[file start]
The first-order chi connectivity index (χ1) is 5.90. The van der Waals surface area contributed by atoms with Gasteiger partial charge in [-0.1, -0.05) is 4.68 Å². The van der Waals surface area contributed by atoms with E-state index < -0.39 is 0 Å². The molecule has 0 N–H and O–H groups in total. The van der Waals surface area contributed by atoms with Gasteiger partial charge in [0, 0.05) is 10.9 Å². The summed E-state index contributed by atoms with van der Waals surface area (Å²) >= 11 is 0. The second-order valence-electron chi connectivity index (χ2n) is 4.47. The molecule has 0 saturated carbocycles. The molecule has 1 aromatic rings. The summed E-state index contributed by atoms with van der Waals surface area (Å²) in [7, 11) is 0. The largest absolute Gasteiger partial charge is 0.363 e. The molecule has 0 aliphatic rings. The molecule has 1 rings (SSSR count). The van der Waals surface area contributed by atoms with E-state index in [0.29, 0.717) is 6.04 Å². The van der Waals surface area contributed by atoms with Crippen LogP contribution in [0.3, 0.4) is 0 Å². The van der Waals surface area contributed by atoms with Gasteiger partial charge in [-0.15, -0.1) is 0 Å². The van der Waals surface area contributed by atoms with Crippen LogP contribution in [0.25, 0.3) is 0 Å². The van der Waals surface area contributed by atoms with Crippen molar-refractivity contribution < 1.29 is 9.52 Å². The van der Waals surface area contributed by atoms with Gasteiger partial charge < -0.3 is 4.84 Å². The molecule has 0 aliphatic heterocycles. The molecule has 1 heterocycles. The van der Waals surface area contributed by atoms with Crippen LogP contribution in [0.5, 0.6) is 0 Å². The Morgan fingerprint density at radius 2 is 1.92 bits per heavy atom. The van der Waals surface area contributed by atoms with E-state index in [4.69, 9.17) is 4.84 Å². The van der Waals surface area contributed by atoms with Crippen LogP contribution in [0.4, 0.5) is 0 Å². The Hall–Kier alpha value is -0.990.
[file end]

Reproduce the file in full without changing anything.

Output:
The first-order chi connectivity index (χ1) is 5.90. The van der Waals surface area contributed by atoms with Gasteiger partial charge in [-0.1, -0.05) is 4.68 Å². The van der Waals surface area contributed by atoms with E-state index < -0.39 is 0 Å². The molecule has 0 N–H and O–H groups in total. The van der Waals surface area contributed by atoms with Gasteiger partial charge in [0, 0.05) is 10.9 Å². The summed E-state index contributed by atoms with van der Waals surface area (Å²) >= 11 is 0. The second-order valence-electron chi connectivity index (χ2n) is 4.47. The molecule has 0 saturated carbocycles. The molecule has 1 aromatic rings. The summed E-state index contributed by atoms with van der Waals surface area (Å²) in [7, 11) is 0. The largest absolute Gasteiger partial charge is 0.363 e. The molecule has 0 aliphatic rings. The molecule has 1 rings (SSSR count). The van der Waals surface area contributed by atoms with E-state index in [0.29, 0.717) is 6.04 Å². The van der Waals surface area contributed by atoms with Crippen LogP contribution in [0.3, 0.4) is 0 Å². The van der Waals surface area contributed by atoms with Gasteiger partial charge in [-0.15, -0.1) is 0 Å². The van der Waals surface area contributed by atoms with Crippen LogP contribution in [0.25, 0.3) is 0 Å². The van der Waals surface area contributed by atoms with Crippen molar-refractivity contribution < 1.29 is 9.52 Å². The van der Waals surface area contributed by atoms with Gasteiger partial charge < -0.3 is 4.84 Å². The molecule has 0 aliphatic heterocycles. The molecule has 1 heterocycles. The van der Waals surface area contributed by atoms with Crippen LogP contribution in [0.5, 0.6) is 0 Å². The Morgan fingerprint density at radius 2 is 1.92 bits per heavy atom. The van der Waals surface area contributed by atoms with E-state index in [4.69, 9.17) is 4.84 Å². The van der Waals surface area contributed by atoms with Crippen LogP contribution in [0.4, 0.5) is 0 Å². The Hall–Kier alpha value is -0.990.